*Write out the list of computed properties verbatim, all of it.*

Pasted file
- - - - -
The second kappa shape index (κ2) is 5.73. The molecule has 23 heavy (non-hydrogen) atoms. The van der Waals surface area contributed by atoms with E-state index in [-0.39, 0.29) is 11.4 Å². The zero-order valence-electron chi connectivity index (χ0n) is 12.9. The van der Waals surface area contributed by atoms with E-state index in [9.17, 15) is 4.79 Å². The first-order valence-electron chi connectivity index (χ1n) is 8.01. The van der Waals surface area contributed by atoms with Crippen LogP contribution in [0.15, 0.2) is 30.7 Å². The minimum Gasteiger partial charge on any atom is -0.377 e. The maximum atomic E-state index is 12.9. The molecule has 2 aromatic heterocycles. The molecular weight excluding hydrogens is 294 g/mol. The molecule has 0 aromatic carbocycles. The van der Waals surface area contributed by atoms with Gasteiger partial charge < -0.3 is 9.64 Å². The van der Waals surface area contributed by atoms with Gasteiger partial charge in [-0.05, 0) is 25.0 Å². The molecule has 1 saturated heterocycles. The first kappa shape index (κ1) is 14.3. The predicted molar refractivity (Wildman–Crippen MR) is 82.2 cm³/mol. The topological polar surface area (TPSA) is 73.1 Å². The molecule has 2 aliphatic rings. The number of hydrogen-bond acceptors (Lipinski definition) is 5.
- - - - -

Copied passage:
The second kappa shape index (κ2) is 5.73. The molecule has 23 heavy (non-hydrogen) atoms. The van der Waals surface area contributed by atoms with E-state index in [-0.39, 0.29) is 11.4 Å². The zero-order valence-electron chi connectivity index (χ0n) is 12.9. The van der Waals surface area contributed by atoms with E-state index in [9.17, 15) is 4.79 Å². The first-order valence-electron chi connectivity index (χ1n) is 8.01. The van der Waals surface area contributed by atoms with Crippen LogP contribution in [0.15, 0.2) is 30.7 Å². The minimum Gasteiger partial charge on any atom is -0.377 e. The maximum atomic E-state index is 12.9. The molecule has 2 aromatic heterocycles. The molecular weight excluding hydrogens is 294 g/mol. The molecule has 0 aromatic carbocycles. The van der Waals surface area contributed by atoms with Gasteiger partial charge < -0.3 is 9.64 Å². The van der Waals surface area contributed by atoms with Gasteiger partial charge in [-0.05, 0) is 25.0 Å². The molecule has 1 saturated heterocycles. The first kappa shape index (κ1) is 14.3. The predicted molar refractivity (Wildman–Crippen MR) is 82.2 cm³/mol. The topological polar surface area (TPSA) is 73.1 Å². The molecule has 2 aliphatic rings. The number of hydrogen-bond acceptors (Lipinski definition) is 5.